Perceptual Crowding Experiments

An additional paradigm used to examine synesthesia takes advantage of another well-known perceptual effect. A grapheme presented alone in the periphery is relatively easy to visually identify, whereas it is much more difficult to identify when it is flanked by distractor graphemes—an effect known as “crowding” (Flom et al., 1963; Bouma, 1970; Chung et al., 2001; Levi, 2008). However, identification in the flanking condition is made easier if the target grapheme is a different color than the distractors (Gheri et al., 2007).

Grapheme-color synesthetes have been tested using this paradigm in order to determine if synesthetic “colors” facilitate identification of a flanked target in the same way that regular colors do. Here, too, results have not been consistent. Ramachandran and Hubbard (2001) tested a synesthete on this task, who reported that his synesthetic “color” response was triggered, but only on this basis was he able to identify the flanked grapheme. In this case, the synesthetic “color” merely helped him to infer what the grapheme must have been, rather than helping him to consciously see the grapheme in the way that regular colors allow under the same conditions. Hubbard et al. (2005) also performed a crowding experiment using six synesthetes and found evidence for superior performance on the task over the control subjects in only three of the six synesthetes. Thus, the synesthetes as a whole did not exhibit significantly superior performance over controls for the task, as one might expect if synesthetic colors behaved like regular colors.

Individual Differences: Is Synesthesia “Out There” or “All in the Head”?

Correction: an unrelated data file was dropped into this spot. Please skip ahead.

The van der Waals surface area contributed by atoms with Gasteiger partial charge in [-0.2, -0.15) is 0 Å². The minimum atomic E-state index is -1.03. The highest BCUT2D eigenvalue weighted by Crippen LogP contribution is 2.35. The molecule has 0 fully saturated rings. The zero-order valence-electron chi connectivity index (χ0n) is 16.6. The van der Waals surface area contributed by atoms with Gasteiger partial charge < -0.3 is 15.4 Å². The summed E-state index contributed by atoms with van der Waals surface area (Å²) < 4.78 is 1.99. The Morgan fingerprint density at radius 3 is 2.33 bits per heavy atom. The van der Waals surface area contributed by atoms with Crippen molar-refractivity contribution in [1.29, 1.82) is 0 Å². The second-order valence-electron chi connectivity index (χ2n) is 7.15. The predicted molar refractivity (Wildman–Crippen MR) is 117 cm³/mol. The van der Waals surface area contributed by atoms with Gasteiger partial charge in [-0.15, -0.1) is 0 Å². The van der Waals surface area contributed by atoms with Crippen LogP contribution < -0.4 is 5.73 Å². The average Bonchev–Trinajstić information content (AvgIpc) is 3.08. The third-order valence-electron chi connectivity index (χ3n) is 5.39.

What are we to make of the inconsistent results that plague the literature on synesthesia? A tempting solution is to appeal to individual differences among synesthetes to explain them. One distinction that is sometimes drawn in the literature is that between “projector” and “associator” synesthetes (Smilek et al., 2001; Dixon et al., 2004; Dixon and Smilek, 2005; Ward and Mattingley, 2006; Ward et al., 2007, 2010; Jarick et al., 2011). Projector synesthetes report experiencing their synesthetic responses (e.g., color in grapheme-color synesthesia) as being located “out there in space,” whereas associator synesthetes report experiencing them as being present instead in their “mind's eye.”

There are two problems with appealing to the associator/projector distinction to explain the varying performance of synesthetes in the tasks we have just discussed: (1) Most of the motivation for positing this distinction stems from subjective reports that are difficult to interpret, and (2) the objective methods used for evaluating the associator/projector distinction fall short of establishing it.